Thursday, September 29, 2005

Renegade Jerseys, Fur Report, John's Sermon, and the Dry Spell

I haven't had much time to waste on the computer lately. Chores always take a little longer this time of year. For some reason, as soon as fall comes, the cows have no desire to come to the barn. With grass so short this year, they are free to graze most of 100+ acres of pasture. All the little 2 acre lots are opened up and they also have access to what hay grew back in some of the hay fields. When fall comes they break up into little bands of 10 or 15 cows and all head in opposite directions. Some are apple lovers. This group is always finding new ways to get into the orchard areas. If there is not a gate, no problem, they make a new one! At milking time we spend an hour or more rounding up all the renegade bands of jerseys and forcing them down for milking. I have no idea why every fall they act like this, but sure as sun rises and sets, it happens every fall.

As trapping season approaches, I'm always scouting for fur. Saw a nice grey fox the other morning. I've seen some coon sign in the creek bank down by the "big woods". They tell me coon won't be worth much this year. Big carry over from last season. I was hoping for good coon prices, they are plentiful and easy to catch. Oh well. I'm still not seeing much 'rat sign at all. Its dry here, they probably headed for the gulf coast. The coyotes are singing every morning now. I think there are at least two packs running the valley. I'm seeing a few red fox now and then, but this is really grey country. The reds don't do well when the coyotes are here.

Hunting season is also near. There is never a shortage of whitetales around here. I'm watching 2 flocks of turkeys pretty close. A neighbor trapped 2 huge bobcats that were killing stock. They we're big boys! I have not seen much in the line of bear sign this year. Two seasons ago, one stuck his paw in a 220 bucket set I had out for coon. He tore the trap up good! We have a pretty good population of black bears around the farm. We don't have an open season on them yet, but it looks likely in the future.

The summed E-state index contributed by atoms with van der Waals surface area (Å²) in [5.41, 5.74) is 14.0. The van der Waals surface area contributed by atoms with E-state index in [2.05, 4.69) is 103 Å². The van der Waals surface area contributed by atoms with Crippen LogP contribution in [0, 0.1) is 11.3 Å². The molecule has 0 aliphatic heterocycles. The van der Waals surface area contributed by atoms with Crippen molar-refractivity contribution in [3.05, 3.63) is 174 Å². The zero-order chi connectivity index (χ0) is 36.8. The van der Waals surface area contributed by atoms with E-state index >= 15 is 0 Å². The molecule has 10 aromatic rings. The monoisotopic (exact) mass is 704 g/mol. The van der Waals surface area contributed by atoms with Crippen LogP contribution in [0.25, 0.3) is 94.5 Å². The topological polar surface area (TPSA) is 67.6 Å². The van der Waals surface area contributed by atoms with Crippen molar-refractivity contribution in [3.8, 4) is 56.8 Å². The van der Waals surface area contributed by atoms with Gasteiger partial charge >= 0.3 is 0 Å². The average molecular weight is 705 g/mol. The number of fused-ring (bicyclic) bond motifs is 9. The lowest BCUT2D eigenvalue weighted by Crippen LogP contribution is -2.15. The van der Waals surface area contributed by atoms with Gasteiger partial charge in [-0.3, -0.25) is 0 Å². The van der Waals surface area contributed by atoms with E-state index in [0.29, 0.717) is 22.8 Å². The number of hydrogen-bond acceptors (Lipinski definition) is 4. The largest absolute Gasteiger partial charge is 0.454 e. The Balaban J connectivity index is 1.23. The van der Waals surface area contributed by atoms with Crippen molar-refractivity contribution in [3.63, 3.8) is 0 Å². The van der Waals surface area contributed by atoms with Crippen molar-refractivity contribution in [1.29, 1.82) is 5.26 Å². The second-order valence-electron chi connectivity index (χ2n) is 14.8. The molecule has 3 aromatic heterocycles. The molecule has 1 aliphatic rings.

Little John preached his first sermon the other day. Leah and I were sitting on the couch and the little guy cleared his throat to get our attention. He's standing in the middle of the room with his bible opened up. Looks at the page and then looks at us and says, "God is good, Jesus is good. The bible says so." He then closes the bible and says, "Lets us pray. Heaven in Father, thank you for food. Thank you for rain and animals, and Jesus......Amen" Not to bad for a 3 year old!

This drought has been tough on us. We are heading into winter with all of our feed gone. My pastures dried up in the end of June and the hay didn't yield worth a hoot. Fed all we had between then and now. We just now got some rain and the grass came back a little. The cows are back eating the green stuff till the first frost, which will be this week most likely. We will be buying hay all winter now, and that will take a big chunk of the milk check. We've made it through tough years before and Lord willin' will make it through this one.


At 9/29/2005 11:57 PM, Blogger KSmilkmaid said...

There must be something in the bloodline of Jersey's you have there. Ours don't do that in the fall. With weather changes though they get a bit squirrely. They start frolicing like little calves. They gallop and prance all over the pasture. Funny thing.

Sorry to hear about the drought up there. In central Kansas we had late season rains. Some grass based dairies are keeping the season going til November.

Any movement on the permit for raw milk sales yet? Praying that will work out for you. Do a little cheese and you will have a great value added program. Cows begin to pay for themselves that away.

At 9/30/2005 4:44 AM, Anonymous evermoor said...

Our cows follow the belief of up at first light which doesn't come till almost 7 am. Therefore the first couple of turns you really got to urge them in. I wish I could send some water your way. WE ggot aa fair amoount of hay, baleage; but the qualitiy is low (140-150). Not to mention the sialage guy didn't show up, wee'll be picking corn forever.